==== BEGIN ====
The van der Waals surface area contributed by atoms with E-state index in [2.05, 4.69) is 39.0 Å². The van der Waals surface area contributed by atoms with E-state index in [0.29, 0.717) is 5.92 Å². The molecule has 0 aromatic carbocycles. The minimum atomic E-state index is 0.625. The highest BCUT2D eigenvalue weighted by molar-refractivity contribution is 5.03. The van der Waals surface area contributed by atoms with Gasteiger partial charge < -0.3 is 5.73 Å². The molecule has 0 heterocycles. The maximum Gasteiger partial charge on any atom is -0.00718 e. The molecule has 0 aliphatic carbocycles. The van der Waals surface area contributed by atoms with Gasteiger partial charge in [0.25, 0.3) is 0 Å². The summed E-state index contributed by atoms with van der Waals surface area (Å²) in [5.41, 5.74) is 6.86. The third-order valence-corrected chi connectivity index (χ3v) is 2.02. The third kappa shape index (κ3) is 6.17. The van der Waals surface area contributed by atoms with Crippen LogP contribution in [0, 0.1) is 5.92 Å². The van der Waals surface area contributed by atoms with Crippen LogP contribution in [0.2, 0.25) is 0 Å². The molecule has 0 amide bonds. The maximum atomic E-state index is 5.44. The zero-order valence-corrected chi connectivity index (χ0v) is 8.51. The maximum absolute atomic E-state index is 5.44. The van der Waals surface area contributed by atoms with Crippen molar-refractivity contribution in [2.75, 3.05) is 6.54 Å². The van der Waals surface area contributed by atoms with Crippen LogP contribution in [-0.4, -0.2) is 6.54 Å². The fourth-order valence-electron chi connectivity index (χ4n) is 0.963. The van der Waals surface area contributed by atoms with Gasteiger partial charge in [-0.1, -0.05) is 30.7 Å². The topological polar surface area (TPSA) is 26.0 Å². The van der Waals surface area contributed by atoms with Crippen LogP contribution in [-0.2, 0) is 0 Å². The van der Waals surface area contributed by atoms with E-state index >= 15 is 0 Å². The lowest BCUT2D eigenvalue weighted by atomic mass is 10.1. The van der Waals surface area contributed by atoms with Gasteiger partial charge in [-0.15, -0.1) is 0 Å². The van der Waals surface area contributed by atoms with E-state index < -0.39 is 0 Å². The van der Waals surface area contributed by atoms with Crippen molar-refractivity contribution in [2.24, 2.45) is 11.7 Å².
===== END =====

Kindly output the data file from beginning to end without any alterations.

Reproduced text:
The van der Waals surface area contributed by atoms with E-state index in [2.05, 4.69) is 39.0 Å². The van der Waals surface area contributed by atoms with E-state index in [0.29, 0.717) is 5.92 Å². The molecule has 0 aromatic carbocycles. The minimum atomic E-state index is 0.625. The highest BCUT2D eigenvalue weighted by molar-refractivity contribution is 5.03. The van der Waals surface area contributed by atoms with Gasteiger partial charge < -0.3 is 5.73 Å². The molecule has 0 heterocycles. The maximum Gasteiger partial charge on any atom is -0.00718 e. The molecule has 0 aliphatic carbocycles. The van der Waals surface area contributed by atoms with Gasteiger partial charge in [0.25, 0.3) is 0 Å². The summed E-state index contributed by atoms with van der Waals surface area (Å²) in [5.41, 5.74) is 6.86. The third-order valence-corrected chi connectivity index (χ3v) is 2.02. The third kappa shape index (κ3) is 6.17. The van der Waals surface area contributed by atoms with Crippen LogP contribution in [0, 0.1) is 5.92 Å². The van der Waals surface area contributed by atoms with Crippen LogP contribution in [0.2, 0.25) is 0 Å². The molecule has 0 amide bonds. The maximum atomic E-state index is 5.44. The zero-order valence-corrected chi connectivity index (χ0v) is 8.51. The maximum absolute atomic E-state index is 5.44. The van der Waals surface area contributed by atoms with Crippen molar-refractivity contribution in [2.75, 3.05) is 6.54 Å². The van der Waals surface area contributed by atoms with Crippen LogP contribution in [-0.4, -0.2) is 6.54 Å². The fourth-order valence-electron chi connectivity index (χ4n) is 0.963. The van der Waals surface area contributed by atoms with Gasteiger partial charge in [-0.1, -0.05) is 30.7 Å². The topological polar surface area (TPSA) is 26.0 Å². The van der Waals surface area contributed by atoms with Crippen LogP contribution in [-0.2, 0) is 0 Å². The van der Waals surface area contributed by atoms with E-state index >= 15 is 0 Å². The lowest BCUT2D eigenvalue weighted by atomic mass is 10.1. The van der Waals surface area contributed by atoms with Gasteiger partial charge in [-0.15, -0.1) is 0 Å². The van der Waals surface area contributed by atoms with E-state index < -0.39 is 0 Å². The van der Waals surface area contributed by atoms with Crippen molar-refractivity contribution in [2.24, 2.45) is 11.7 Å².